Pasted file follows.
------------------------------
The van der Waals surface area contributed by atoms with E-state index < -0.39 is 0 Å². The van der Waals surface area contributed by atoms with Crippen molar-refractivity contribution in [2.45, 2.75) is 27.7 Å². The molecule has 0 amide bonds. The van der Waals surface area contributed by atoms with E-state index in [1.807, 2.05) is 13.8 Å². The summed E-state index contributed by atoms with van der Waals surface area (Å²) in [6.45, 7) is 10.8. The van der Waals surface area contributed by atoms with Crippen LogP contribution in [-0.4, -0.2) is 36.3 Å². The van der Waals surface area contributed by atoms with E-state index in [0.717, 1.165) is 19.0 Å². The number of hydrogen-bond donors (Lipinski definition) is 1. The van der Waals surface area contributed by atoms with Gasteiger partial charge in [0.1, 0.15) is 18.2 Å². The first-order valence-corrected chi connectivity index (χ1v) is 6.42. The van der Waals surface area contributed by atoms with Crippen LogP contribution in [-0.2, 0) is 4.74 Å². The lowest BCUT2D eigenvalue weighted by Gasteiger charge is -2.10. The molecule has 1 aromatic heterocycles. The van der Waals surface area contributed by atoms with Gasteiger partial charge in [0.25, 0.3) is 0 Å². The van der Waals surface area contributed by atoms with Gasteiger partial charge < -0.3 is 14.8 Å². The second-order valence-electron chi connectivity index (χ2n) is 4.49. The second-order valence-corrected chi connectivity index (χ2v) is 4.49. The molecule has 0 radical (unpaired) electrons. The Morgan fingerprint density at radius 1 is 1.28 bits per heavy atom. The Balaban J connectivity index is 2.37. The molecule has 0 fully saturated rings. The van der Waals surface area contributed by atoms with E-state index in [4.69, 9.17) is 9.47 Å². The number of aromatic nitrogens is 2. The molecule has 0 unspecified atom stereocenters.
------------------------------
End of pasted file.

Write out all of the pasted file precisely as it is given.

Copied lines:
The van der Waals surface area contributed by atoms with E-state index < -0.39 is 0 Å². The van der Waals surface area contributed by atoms with Crippen molar-refractivity contribution in [2.45, 2.75) is 27.7 Å². The molecule has 0 amide bonds. The van der Waals surface area contributed by atoms with E-state index in [1.807, 2.05) is 13.8 Å². The summed E-state index contributed by atoms with van der Waals surface area (Å²) in [6.45, 7) is 10.8. The van der Waals surface area contributed by atoms with Crippen LogP contribution in [-0.4, -0.2) is 36.3 Å². The van der Waals surface area contributed by atoms with E-state index in [0.717, 1.165) is 19.0 Å². The number of hydrogen-bond donors (Lipinski definition) is 1. The van der Waals surface area contributed by atoms with Gasteiger partial charge in [0.1, 0.15) is 18.2 Å². The first-order valence-corrected chi connectivity index (χ1v) is 6.42. The van der Waals surface area contributed by atoms with Crippen LogP contribution in [-0.2, 0) is 4.74 Å². The lowest BCUT2D eigenvalue weighted by Gasteiger charge is -2.10. The molecule has 1 aromatic heterocycles. The van der Waals surface area contributed by atoms with Gasteiger partial charge in [0.25, 0.3) is 0 Å². The van der Waals surface area contributed by atoms with Gasteiger partial charge < -0.3 is 14.8 Å². The second-order valence-electron chi connectivity index (χ2n) is 4.49. The second-order valence-corrected chi connectivity index (χ2v) is 4.49. The molecule has 0 radical (unpaired) electrons. The Morgan fingerprint density at radius 1 is 1.28 bits per heavy atom. The Balaban J connectivity index is 2.37. The molecule has 0 fully saturated rings. The van der Waals surface area contributed by atoms with E-state index in [4.69, 9.17) is 9.47 Å². The number of aromatic nitrogens is 2. The molecule has 0 unspecified atom stereocenters.